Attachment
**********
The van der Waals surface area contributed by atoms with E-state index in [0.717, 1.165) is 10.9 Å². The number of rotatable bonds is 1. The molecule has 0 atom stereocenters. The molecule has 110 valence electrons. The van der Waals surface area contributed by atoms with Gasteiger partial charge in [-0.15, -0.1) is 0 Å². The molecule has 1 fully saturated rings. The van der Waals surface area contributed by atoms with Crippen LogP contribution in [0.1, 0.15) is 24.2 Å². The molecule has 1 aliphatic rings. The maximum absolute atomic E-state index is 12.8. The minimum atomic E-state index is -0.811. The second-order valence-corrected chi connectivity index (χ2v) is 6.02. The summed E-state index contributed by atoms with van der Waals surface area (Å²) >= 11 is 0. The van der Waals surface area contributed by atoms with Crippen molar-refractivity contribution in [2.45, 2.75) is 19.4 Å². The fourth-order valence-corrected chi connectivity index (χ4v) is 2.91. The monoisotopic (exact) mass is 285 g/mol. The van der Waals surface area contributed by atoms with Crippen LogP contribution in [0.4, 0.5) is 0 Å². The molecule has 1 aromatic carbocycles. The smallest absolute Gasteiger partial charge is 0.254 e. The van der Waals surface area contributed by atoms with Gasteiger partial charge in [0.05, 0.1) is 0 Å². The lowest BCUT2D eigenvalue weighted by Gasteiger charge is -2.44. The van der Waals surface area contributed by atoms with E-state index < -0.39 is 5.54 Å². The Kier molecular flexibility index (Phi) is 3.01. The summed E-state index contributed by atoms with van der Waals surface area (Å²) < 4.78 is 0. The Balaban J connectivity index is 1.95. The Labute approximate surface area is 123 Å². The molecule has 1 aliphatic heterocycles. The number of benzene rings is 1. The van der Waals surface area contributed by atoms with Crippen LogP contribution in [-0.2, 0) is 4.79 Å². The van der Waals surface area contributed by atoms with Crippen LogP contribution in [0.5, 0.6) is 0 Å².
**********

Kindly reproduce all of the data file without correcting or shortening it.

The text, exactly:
The van der Waals surface area contributed by atoms with E-state index in [0.717, 1.165) is 10.9 Å². The number of rotatable bonds is 1. The molecule has 0 atom stereocenters. The molecule has 110 valence electrons. The van der Waals surface area contributed by atoms with Gasteiger partial charge in [-0.15, -0.1) is 0 Å². The molecule has 1 fully saturated rings. The van der Waals surface area contributed by atoms with Crippen LogP contribution in [0.1, 0.15) is 24.2 Å². The molecule has 1 aliphatic rings. The maximum absolute atomic E-state index is 12.8. The minimum atomic E-state index is -0.811. The second-order valence-corrected chi connectivity index (χ2v) is 6.02. The summed E-state index contributed by atoms with van der Waals surface area (Å²) >= 11 is 0. The van der Waals surface area contributed by atoms with Crippen molar-refractivity contribution in [2.45, 2.75) is 19.4 Å². The fourth-order valence-corrected chi connectivity index (χ4v) is 2.91. The monoisotopic (exact) mass is 285 g/mol. The van der Waals surface area contributed by atoms with Crippen LogP contribution in [0.4, 0.5) is 0 Å². The molecule has 1 aromatic carbocycles. The smallest absolute Gasteiger partial charge is 0.254 e. The van der Waals surface area contributed by atoms with Gasteiger partial charge in [0.05, 0.1) is 0 Å². The lowest BCUT2D eigenvalue weighted by Gasteiger charge is -2.44. The van der Waals surface area contributed by atoms with E-state index < -0.39 is 5.54 Å². The Kier molecular flexibility index (Phi) is 3.01. The summed E-state index contributed by atoms with van der Waals surface area (Å²) < 4.78 is 0. The Balaban J connectivity index is 1.95. The Labute approximate surface area is 123 Å². The molecule has 1 aliphatic heterocycles. The number of benzene rings is 1. The van der Waals surface area contributed by atoms with Crippen LogP contribution in [-0.2, 0) is 4.79 Å². The van der Waals surface area contributed by atoms with Crippen LogP contribution in [0.5, 0.6) is 0 Å².